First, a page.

-2. Could you elaborate on where let "reads strange"? I don't like val at all, it is way too similar to var and thus easy to miss the difference when reading code. Also, let should probably start with bonus points because a) it's already used in LINQ and b) it's used in Swift and thus makes the learning curve for multi-language developers smaller.

-4. This is a good idea and I hope you guys are able to work out all the corner cases.

-6. As I said in the thread for this feature, I don't think its particularly valuable as analyzers can already provide warnings around this. I'm fine with the attribute approach if there's really that much demand for it, but I suspect it would be very rarely used and thus probably not worth the design effort, given other useful features on the table for C# 7.0.

@paulomorgado

@MgSam, regarding 4. what do you find not valuable? Methods having a return type of never or the fact that a never type exists and the throw statement will become an expression?

@Joe4evr
Joe4evr commented Apr 10, 2015

@paulomorgado I think his 4 is actually 6, but became a victim of markdown auto-numbering. If you re-read Mads' post, the "Does not return" section doesn't talk about attributes and analyzers at all.

@paulomorgado

I found it strange, but the first sentence matched it. 😄

@MgSam
MgSam commented Apr 10, 2015

@Joe4evr Crap, yes- this is the case. It renumbered my items after submitting. Fixed now.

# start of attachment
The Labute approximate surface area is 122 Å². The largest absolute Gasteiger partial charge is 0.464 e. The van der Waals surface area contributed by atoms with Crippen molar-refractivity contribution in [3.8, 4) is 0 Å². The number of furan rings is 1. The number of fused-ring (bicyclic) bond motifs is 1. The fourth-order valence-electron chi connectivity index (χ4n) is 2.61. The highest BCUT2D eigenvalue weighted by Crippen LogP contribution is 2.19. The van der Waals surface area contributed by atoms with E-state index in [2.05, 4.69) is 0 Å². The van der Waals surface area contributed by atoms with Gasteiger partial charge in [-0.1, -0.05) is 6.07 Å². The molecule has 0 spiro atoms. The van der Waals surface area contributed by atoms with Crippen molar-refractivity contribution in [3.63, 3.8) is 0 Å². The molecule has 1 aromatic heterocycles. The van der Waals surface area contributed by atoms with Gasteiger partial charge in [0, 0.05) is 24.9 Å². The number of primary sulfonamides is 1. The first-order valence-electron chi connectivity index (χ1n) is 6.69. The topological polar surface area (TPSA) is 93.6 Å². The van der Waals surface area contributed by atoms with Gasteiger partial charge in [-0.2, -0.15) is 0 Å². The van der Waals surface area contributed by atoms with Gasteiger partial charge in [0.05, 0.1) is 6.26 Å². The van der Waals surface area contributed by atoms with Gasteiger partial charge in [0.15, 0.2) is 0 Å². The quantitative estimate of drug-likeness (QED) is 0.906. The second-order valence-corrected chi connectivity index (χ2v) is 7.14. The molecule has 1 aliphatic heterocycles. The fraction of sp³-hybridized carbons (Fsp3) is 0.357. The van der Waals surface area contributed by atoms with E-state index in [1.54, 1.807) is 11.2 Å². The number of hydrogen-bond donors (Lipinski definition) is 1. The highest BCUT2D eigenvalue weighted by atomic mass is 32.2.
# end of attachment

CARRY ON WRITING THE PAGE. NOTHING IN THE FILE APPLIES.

@HaloFour

@MgSam The following syntax works to prevent Markdown from renumbering lists: 123\.

  1. I'm also curious about how let reads strange. I know that grammatically it does read differently from var or val but I think that's excusable if you read it in the context of declaring a constant. I agree with MgSam that my preference for let comes from both being easily visually distinguishable from var as well as already existing in LINQ to perform a nearly identical purpose.

  2. Has there been any further discussion as to how method contracts will implement failure? The thread for #119 got pretty extensive mostly over the concept of how the contract should fail. My opinion remains that if fail-fast is the (only) behavior and that if programmers will have to write canonical argument validation anyway that contracts will find very limited use, just like the Code Contract project it intends to replace. Ultimately I think it should be configurable by whatever is hosting the assembly.

  3. Considering the limited use case for this and how it would be an analyzer-only situation I don't see why a language construct would be that much more useful than just having a common attribute in the BCL. So you save a few keystrokes a handful of times, is that worth the expense of modifying the language?

  4. Any motion to maybe have the CLR support this? The feature seems like it would be really limited without that support since you can't slice arrays to arrays or strings to strings without allocation/copying and having to use an interface as an intermediary makes it unusable for most of the APIs that currently exist.

  5. Not sure what the capture list would have to do with attributes. Wouldn't it only affect how the compiler generates the closure class?

  6. Are "expection contracts" different from method contracts?

@MikePopoloski

For 1), yes please! As a game developer, structs are my lifeblood. Any changes that make them easier and more efficient to use will be greatly appreciated. I often find myself using arrays over Lists of structs due to the overhead of copying them in and out of the indexer. Often I even allocate blocks of unmanaged memory via AllocHGlobal and carve out pieces of it for my value types. Being able to incorporate ref local / return support for that scenario would be great as well.